Published: June 29, 2004
The 1961 film The Misfits was the haunting, final film of two screen legends, Marilyn Monroe and Clark Gable.
“Through the Eyes of Magnum Photographers: Filming The Misfits” features photographs of the film’s production documented by a group of nine photographers from the renowned agency Magnum Photos, including such acclaimed artists as Henri Cartier-Bresson, Bruce Davidson, Elliot Erwitt, Cornell Capa and Inge Morath.
This exhibition combines great photography, film history and popular culture and will have its first American showing at the Bruce Museum of Arts and Science from July 5 through October 17.
The photographs include shots not only of Monroe and Gable but also of actors Montgomery Clift and Eli Wallach, director John Huston, and playwright Arthur Miller, who wrote the screenplay for Monroe but found his marriage to her disintegrating during the film’s production.
Arthur Miller wrote The Misfits as a serious acting vehicle for his wife, the glamorous and sexy Marilyn Monroe. In the movie, shot in black and white, Monroe portrayed Roslyn Taber, a recent divorcee who became romantically involved with the cowboy Gay Langland, played by Clark Gable. In describing the film in the book The Misfits by Arthur Miller and Serge Toubiana, Miller wrote, “Even though it ends on a note of hopefulness, the story is basically tragic in its attitude…. The Misfits’ characters are disconnected, and they represent a lot of people who have superficial connections but profoundly feel they are not connected.”
The photographic documentation of The Misfits was itself unique. Major Hollywood films normally included one still photographer assigned to the production to capture stills of the cast and the action being filmed to be used for publicity. The Misfits, shot on location in the expansive Nevada desert, was photographed by nine photographers from the agency Magnum Photos working in shifts of two weeks, which sometimes overlapped with the previous photographer. This occasionally produced similar shots by two photographers of the same actors, the same scene and the same backdrops. Each photographer had complete access to the day-to-day happenings on the set, resulting in powerfully intimate and emotionally compelling insights into this film and its glamorous stars.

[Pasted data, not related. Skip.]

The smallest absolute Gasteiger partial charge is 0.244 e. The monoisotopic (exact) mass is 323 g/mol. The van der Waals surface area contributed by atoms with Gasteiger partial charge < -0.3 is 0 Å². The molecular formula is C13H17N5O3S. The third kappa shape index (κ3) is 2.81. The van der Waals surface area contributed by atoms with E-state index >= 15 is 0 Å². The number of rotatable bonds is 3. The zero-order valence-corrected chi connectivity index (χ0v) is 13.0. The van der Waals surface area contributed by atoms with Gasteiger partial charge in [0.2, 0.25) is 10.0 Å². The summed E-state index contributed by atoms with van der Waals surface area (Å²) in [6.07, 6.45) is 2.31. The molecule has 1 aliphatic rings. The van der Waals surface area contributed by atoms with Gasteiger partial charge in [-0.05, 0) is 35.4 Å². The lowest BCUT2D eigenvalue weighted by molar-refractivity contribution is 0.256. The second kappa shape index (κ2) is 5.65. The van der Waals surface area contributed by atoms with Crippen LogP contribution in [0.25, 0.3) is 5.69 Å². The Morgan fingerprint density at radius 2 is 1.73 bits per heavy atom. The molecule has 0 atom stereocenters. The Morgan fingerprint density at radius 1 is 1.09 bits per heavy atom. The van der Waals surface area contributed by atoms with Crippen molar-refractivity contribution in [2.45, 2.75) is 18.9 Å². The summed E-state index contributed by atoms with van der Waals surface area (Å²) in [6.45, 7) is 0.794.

The behind-the-scenes story captured by these still photographs was, arguably, even more fascinating than the film itself. Despite the star power of Gable and Monroe, and the strong supporting cast of Montgomery Clift, Eli Wallach and Thelma Ritter, the personal problems of the team have sometimes overshadowed the movie. In addition to a difficult shooting location, the film involved an unruly director, an aging leading man and an unstable leading lady, whose marriage to Arthur Miller was crumbling and who survived an overdose during filming.
Though Monroe was able to finish the movie, the 36-year-old actress was found dead in her home in Los Angeles one year later with an empty bottle of sleeping pills by her side. The 59-year-old Gable died of a heart attack soon after The Misfits was completed, and his death was often blamed on his insistence on performing many of the dangerous horse stunts himself. Co-star Montgomery Clift, who played the cowboy Perce Howland in the film, also died unexpectedly of coronary artery disease soon after the film was released.
The Bruce Museum of Arts and Science is at 1 Museum Drive. For information, 203-869-0376 or .
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